React Responsive: It’s pretty cool

Alexander Lee
Dec 25, 2016 · 4 min read

If you know responsive design and you use React, I definitely recommend using react-responsive. React-responsive allows you to make media-query components in React. This can be super useful when you want to render or remove specific elements in DOM depending on the screen size. Also, you can restructure your DOM (in terms of CSS/Sass Styling) as fit.

The link and instructions on how to use it is below via github.
https://github.com/contra/react-responsive

Even though the instructions are pretty straightforward, I like to write about my customized approach towards using react-responsive in my applications. I intend to talk about susy later to compliment react-responsive but for now we can see how powerful this package can be.

Setup

Stephen Grider has a great react/redux boilerplate which I think will be a good start to show our simple example. You can find the source code below.

https://github.com/kkomaz/ReduxSimpleStarter (base)

https://github.com/kkomaz/ReduxSimpleStarter/tree/react-responsive

Step 1: npm install
First install react-responsive

npm install
npm install — save react-responsive

Step 2: File structure

I will create 3 breakpoints specific for desktop, tablet, and phone. I organized my file structure as shown in the image below.

File structure

Step 3: Create the Breakpoints

// src/components/responsive_utilities/breaktpoint.jsx
import React from ‘react’;
import MediaQuery from ‘react-responsive’;
const breakpoints = {
desktop: ‘(min-width: 1025px)’,
tablet: ‘(min-width: 768px) and (max-width: 1024px)’,
phone: ‘(max-width: 767px)’,
};
const { string, object } = React.PropTypes;export default function Breakpoint(props) {
const breakpoint = breakpoints[props.name] || breakpoints.desktop;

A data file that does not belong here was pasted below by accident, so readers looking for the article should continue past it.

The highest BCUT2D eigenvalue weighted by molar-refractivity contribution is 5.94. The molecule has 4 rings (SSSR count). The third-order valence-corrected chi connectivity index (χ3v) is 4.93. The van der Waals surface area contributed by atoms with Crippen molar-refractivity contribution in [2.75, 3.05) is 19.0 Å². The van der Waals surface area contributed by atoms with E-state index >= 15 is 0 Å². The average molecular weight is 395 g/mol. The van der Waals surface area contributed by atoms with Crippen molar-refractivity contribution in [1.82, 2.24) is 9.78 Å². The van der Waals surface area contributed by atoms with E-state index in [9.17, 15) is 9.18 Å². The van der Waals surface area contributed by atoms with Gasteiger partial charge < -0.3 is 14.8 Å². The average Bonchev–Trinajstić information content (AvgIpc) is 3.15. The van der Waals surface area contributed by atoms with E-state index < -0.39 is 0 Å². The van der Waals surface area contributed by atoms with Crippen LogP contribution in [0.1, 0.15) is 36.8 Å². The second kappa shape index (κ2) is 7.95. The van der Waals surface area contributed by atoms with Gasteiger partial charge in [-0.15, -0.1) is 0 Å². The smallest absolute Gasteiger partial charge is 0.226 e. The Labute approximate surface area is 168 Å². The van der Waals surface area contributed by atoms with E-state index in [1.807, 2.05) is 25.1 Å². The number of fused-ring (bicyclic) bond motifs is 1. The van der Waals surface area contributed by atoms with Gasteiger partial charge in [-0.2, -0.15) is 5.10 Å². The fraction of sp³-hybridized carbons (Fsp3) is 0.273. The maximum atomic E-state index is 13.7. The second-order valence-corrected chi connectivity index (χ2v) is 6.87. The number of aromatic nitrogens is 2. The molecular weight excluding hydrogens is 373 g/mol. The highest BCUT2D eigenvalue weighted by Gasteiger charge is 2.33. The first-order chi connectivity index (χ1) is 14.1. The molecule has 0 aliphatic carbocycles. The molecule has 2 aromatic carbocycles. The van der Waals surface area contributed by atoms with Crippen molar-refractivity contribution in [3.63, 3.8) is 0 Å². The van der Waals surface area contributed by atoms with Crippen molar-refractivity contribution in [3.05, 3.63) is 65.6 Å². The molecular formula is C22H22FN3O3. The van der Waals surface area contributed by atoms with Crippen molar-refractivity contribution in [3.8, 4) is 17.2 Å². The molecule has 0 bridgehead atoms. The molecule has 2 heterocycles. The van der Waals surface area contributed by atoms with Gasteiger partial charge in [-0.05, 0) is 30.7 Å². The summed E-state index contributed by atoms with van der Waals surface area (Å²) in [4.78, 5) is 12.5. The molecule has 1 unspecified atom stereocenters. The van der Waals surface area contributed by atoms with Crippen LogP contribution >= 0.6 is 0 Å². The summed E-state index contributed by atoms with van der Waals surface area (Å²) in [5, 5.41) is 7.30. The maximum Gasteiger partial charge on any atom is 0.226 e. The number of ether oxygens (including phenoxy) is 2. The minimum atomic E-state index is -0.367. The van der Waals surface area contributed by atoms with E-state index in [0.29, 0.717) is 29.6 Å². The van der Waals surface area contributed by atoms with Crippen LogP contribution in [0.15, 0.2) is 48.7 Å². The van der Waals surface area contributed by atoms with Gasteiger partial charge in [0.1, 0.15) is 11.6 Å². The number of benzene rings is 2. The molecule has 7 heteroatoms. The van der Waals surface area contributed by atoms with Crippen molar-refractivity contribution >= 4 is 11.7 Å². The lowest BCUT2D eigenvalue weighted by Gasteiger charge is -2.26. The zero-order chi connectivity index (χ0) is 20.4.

return (
<MediaQuery {…props } query={breakpoint}>
{props.children}
</MediaQuery>
);
}
React.propTypes = {
name: string,
children: object,
}

react-responsive expects a query parameter such as min-width, max-width, etc. I created my own default breakpoints as shown above depending on the screen size. When I create the desktop, tablet, and phone breakpoint components it will make more sense but basically I create a variable called `breakpoint` inside of my functional component and set that variable equal to the query parameter that react-responsive needs. Our respective breakpoints will need to have prop called `name` to pass down to our breakpoint component.

// src/components/responsive_utilities/desktop_breakpoint.jsx
import React from ‘react’;
import Breakpoint from ‘./breakpoint’;
export default function DesktopBreakpoint(props) {
return (
<Breakpoint name=”desktop”>
{props.children}
</Breakpoint>
);
}

I imported my Breakpoint component from the same subdirectory and in my functional component named DesktopBreakpoint I pass down a prop name=”desktop”. {props.children} will represent the content that will be wrapped in each respective breakpoint. For the phone and tablet breakpoint components we do the same exact thing but replace the name to its respective layout (name is determined based on our breakpoints object keys)

// src/components/responsive_utilities/phone_breakpoint.jsx
import React from ‘react’;
import Breakpoint from ‘./breakpoint’;
export default function PhoneBreakpoint(props) {
return (
<Breakpoint name=”phone”>
{props.children}
</Breakpoint>
);
}
// src/components/responsive_utilities/tablet_breakpoint.jsx
import React from ‘react’;
import Breakpoint from ‘./breakpoint’;
export default function TabletBreakpoint(props) {
return (
<Breakpoint name=”tablet”>
{props.children}
</Breakpoint>
);
}

Step 4: Hook it up to our main component!
In Stephen Grider’s boilerplate app, initial page load is created by the app.js component. We will import our component breakpoints at that location

import React from ‘react’;
import { Component } from ‘react’;
import DesktopBreakpoint from ‘./responsive_utilities/desktop_breakpoint’;
import TabletBreakpoint from ‘./responsive_utilities/tablet_breakpoint’;
import PhoneBreakpoint from ‘./responsive_utilities/phone_breakpoint’;
export default class App extends Component {
render() {
return (
<div>
<h2>My Breakpoints!</h2>

<DesktopBreakpoint>
<h3>DesktopBreakpoint!</h3>
</DesktopBreakpoint>
<TabletBreakpoint>
<h3>TabletBreakpoint!</h3>
</TabletBreakpoint>
<PhoneBreakpoint>
<h3>PhoneBreakpoint</h3>
</PhoneBreakpoint>
</div>
);
}
}

I placed some simple header tags inside each respective breakpoint.

Run npm start and you will see as you change screen size the content on the page changes dynamically as shown in the image below.

Desktop Breakpoint Component
Tablet Breakpoint Component
Phone Breakpoint Component

Conclusion:

So yeah that’s it! I think this method definitely saves developer time in terms of typing as the app get’s larger and you start utilizing this functionality more and more.

Let me know in the comments below if you have questions.

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